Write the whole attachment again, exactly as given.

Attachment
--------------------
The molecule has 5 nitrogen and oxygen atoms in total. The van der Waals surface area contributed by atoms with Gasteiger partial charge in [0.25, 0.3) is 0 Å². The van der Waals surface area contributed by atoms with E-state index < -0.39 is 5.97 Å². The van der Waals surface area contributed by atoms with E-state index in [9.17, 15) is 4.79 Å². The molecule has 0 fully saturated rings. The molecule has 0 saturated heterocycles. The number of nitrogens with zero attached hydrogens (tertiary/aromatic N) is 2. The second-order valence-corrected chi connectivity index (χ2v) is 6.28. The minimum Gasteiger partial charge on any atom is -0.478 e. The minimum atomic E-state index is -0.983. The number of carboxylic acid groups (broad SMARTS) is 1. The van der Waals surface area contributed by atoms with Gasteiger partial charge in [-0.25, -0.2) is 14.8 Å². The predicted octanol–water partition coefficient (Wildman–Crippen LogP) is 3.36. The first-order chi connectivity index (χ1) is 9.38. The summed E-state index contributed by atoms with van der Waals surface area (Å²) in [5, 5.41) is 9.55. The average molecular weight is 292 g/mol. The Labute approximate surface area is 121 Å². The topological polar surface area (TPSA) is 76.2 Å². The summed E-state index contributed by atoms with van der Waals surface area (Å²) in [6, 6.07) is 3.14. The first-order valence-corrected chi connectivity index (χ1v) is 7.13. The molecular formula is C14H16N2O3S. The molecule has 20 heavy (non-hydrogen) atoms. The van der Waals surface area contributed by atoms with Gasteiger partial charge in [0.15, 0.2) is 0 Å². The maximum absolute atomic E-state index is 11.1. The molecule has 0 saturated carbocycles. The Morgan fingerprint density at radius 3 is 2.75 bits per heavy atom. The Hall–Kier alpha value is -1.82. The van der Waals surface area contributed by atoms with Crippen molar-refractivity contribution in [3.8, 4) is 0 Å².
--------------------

The molecule has 5 nitrogen and oxygen atoms in total. The van der Waals surface area contributed by atoms with Gasteiger partial charge in [0.25, 0.3) is 0 Å². The van der Waals surface area contributed by atoms with E-state index < -0.39 is 5.97 Å². The van der Waals surface area contributed by atoms with E-state index in [9.17, 15) is 4.79 Å². The molecule has 0 fully saturated rings. The molecule has 0 saturated heterocycles. The number of nitrogens with zero attached hydrogens (tertiary/aromatic N) is 2. The second-order valence-corrected chi connectivity index (χ2v) is 6.28. The minimum Gasteiger partial charge on any atom is -0.478 e. The minimum atomic E-state index is -0.983. The number of carboxylic acid groups (broad SMARTS) is 1. The van der Waals surface area contributed by atoms with Gasteiger partial charge in [-0.25, -0.2) is 14.8 Å². The predicted octanol–water partition coefficient (Wildman–Crippen LogP) is 3.36. The first-order chi connectivity index (χ1) is 9.38. The summed E-state index contributed by atoms with van der Waals surface area (Å²) in [5, 5.41) is 9.55. The average molecular weight is 292 g/mol. The Labute approximate surface area is 121 Å². The topological polar surface area (TPSA) is 76.2 Å². The summed E-state index contributed by atoms with van der Waals surface area (Å²) in [6, 6.07) is 3.14. The first-order valence-corrected chi connectivity index (χ1v) is 7.13. The molecular formula is C14H16N2O3S. The molecule has 20 heavy (non-hydrogen) atoms. The van der Waals surface area contributed by atoms with Gasteiger partial charge in [0.15, 0.2) is 0 Å². The maximum absolute atomic E-state index is 11.1. The molecule has 0 saturated carbocycles. The Morgan fingerprint density at radius 3 is 2.75 bits per heavy atom. The Hall–Kier alpha value is -1.82. The van der Waals surface area contributed by atoms with Crippen molar-refractivity contribution in [3.8, 4) is 0 Å².